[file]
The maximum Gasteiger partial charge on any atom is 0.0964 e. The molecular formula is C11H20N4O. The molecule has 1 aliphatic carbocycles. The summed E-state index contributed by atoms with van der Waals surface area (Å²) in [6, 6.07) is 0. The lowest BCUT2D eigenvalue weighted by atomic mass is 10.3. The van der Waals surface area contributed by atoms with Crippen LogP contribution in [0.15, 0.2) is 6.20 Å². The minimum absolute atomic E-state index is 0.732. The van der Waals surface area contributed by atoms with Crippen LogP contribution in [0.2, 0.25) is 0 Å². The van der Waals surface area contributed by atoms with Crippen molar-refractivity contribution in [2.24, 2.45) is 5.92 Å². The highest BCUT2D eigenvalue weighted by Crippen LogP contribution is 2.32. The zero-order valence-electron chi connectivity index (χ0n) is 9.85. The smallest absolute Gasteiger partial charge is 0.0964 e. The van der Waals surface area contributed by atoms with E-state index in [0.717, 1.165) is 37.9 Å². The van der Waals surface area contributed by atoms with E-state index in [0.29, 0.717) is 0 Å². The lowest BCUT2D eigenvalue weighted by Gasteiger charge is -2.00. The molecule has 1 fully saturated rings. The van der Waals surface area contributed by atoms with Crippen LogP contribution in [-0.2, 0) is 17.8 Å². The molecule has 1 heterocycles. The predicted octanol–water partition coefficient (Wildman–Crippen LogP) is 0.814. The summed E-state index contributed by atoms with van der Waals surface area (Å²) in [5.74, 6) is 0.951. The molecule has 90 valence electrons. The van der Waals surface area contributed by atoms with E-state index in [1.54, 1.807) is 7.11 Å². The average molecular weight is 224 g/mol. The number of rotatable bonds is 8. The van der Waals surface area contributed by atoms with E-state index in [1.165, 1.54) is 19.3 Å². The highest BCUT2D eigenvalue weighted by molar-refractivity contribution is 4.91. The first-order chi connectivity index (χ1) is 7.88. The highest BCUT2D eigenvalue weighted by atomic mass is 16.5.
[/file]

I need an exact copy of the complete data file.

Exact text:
The maximum Gasteiger partial charge on any atom is 0.0964 e. The molecular formula is C11H20N4O. The molecule has 1 aliphatic carbocycles. The summed E-state index contributed by atoms with van der Waals surface area (Å²) in [6, 6.07) is 0. The lowest BCUT2D eigenvalue weighted by atomic mass is 10.3. The van der Waals surface area contributed by atoms with Crippen LogP contribution in [0.15, 0.2) is 6.20 Å². The minimum absolute atomic E-state index is 0.732. The van der Waals surface area contributed by atoms with Crippen LogP contribution in [0.2, 0.25) is 0 Å². The van der Waals surface area contributed by atoms with Crippen molar-refractivity contribution in [2.24, 2.45) is 5.92 Å². The highest BCUT2D eigenvalue weighted by Crippen LogP contribution is 2.32. The zero-order valence-electron chi connectivity index (χ0n) is 9.85. The smallest absolute Gasteiger partial charge is 0.0964 e. The van der Waals surface area contributed by atoms with E-state index in [0.717, 1.165) is 37.9 Å². The van der Waals surface area contributed by atoms with E-state index in [0.29, 0.717) is 0 Å². The lowest BCUT2D eigenvalue weighted by Gasteiger charge is -2.00. The molecule has 1 fully saturated rings. The van der Waals surface area contributed by atoms with Crippen LogP contribution in [-0.2, 0) is 17.8 Å². The molecule has 1 heterocycles. The predicted octanol–water partition coefficient (Wildman–Crippen LogP) is 0.814. The summed E-state index contributed by atoms with van der Waals surface area (Å²) in [5.74, 6) is 0.951. The molecule has 90 valence electrons. The van der Waals surface area contributed by atoms with E-state index in [1.54, 1.807) is 7.11 Å². The average molecular weight is 224 g/mol. The number of rotatable bonds is 8. The van der Waals surface area contributed by atoms with E-state index in [1.165, 1.54) is 19.3 Å². The highest BCUT2D eigenvalue weighted by molar-refractivity contribution is 4.91. The first-order chi connectivity index (χ1) is 7.88. The highest BCUT2D eigenvalue weighted by atomic mass is 16.5.